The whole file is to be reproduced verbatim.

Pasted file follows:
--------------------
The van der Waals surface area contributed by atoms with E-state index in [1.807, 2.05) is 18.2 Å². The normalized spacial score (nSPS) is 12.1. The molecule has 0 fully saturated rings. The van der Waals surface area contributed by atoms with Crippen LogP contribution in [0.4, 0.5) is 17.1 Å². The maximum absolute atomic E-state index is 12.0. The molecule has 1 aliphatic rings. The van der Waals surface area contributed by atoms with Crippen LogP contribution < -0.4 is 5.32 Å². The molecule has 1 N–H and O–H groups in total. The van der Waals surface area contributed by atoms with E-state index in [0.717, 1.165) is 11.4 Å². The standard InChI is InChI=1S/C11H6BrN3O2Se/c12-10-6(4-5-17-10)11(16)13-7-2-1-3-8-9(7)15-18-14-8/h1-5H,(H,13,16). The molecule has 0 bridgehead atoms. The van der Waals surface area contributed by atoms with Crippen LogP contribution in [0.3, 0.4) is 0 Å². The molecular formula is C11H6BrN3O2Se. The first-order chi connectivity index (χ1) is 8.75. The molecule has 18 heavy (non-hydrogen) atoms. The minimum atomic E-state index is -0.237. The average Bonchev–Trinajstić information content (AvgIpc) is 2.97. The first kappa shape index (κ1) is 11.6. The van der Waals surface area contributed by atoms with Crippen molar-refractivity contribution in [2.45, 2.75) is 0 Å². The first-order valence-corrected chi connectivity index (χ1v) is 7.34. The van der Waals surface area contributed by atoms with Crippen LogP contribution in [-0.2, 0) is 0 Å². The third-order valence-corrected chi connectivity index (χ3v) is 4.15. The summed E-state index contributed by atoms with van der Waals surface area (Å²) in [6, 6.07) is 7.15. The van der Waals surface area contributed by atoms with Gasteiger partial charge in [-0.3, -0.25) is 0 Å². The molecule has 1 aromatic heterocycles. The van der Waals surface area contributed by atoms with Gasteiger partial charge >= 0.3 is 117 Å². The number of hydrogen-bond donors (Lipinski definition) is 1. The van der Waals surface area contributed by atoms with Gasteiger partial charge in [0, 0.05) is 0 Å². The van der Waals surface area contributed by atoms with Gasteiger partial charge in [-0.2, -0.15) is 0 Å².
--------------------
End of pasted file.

The van der Waals surface area contributed by atoms with E-state index in [1.807, 2.05) is 18.2 Å². The normalized spacial score (nSPS) is 12.1. The molecule has 0 fully saturated rings. The van der Waals surface area contributed by atoms with Crippen LogP contribution in [0.4, 0.5) is 17.1 Å². The maximum absolute atomic E-state index is 12.0. The molecule has 1 aliphatic rings. The van der Waals surface area contributed by atoms with Crippen LogP contribution < -0.4 is 5.32 Å². The molecule has 1 N–H and O–H groups in total. The van der Waals surface area contributed by atoms with E-state index in [0.717, 1.165) is 11.4 Å². The standard InChI is InChI=1S/C11H6BrN3O2Se/c12-10-6(4-5-17-10)11(16)13-7-2-1-3-8-9(7)15-18-14-8/h1-5H,(H,13,16). The molecule has 0 bridgehead atoms. The van der Waals surface area contributed by atoms with Crippen LogP contribution in [0.3, 0.4) is 0 Å². The molecular formula is C11H6BrN3O2Se. The first-order chi connectivity index (χ1) is 8.75. The molecule has 18 heavy (non-hydrogen) atoms. The minimum atomic E-state index is -0.237. The average Bonchev–Trinajstić information content (AvgIpc) is 2.97. The first kappa shape index (κ1) is 11.6. The van der Waals surface area contributed by atoms with Crippen molar-refractivity contribution in [2.45, 2.75) is 0 Å². The first-order valence-corrected chi connectivity index (χ1v) is 7.34. The van der Waals surface area contributed by atoms with Crippen LogP contribution in [-0.2, 0) is 0 Å². The third-order valence-corrected chi connectivity index (χ3v) is 4.15. The summed E-state index contributed by atoms with van der Waals surface area (Å²) in [6, 6.07) is 7.15. The van der Waals surface area contributed by atoms with Gasteiger partial charge in [-0.3, -0.25) is 0 Å². The molecule has 1 aromatic heterocycles. The van der Waals surface area contributed by atoms with Gasteiger partial charge >= 0.3 is 117 Å². The number of hydrogen-bond donors (Lipinski definition) is 1. The van der Waals surface area contributed by atoms with Gasteiger partial charge in [0, 0.05) is 0 Å². The van der Waals surface area contributed by atoms with Gasteiger partial charge in [-0.2, -0.15) is 0 Å².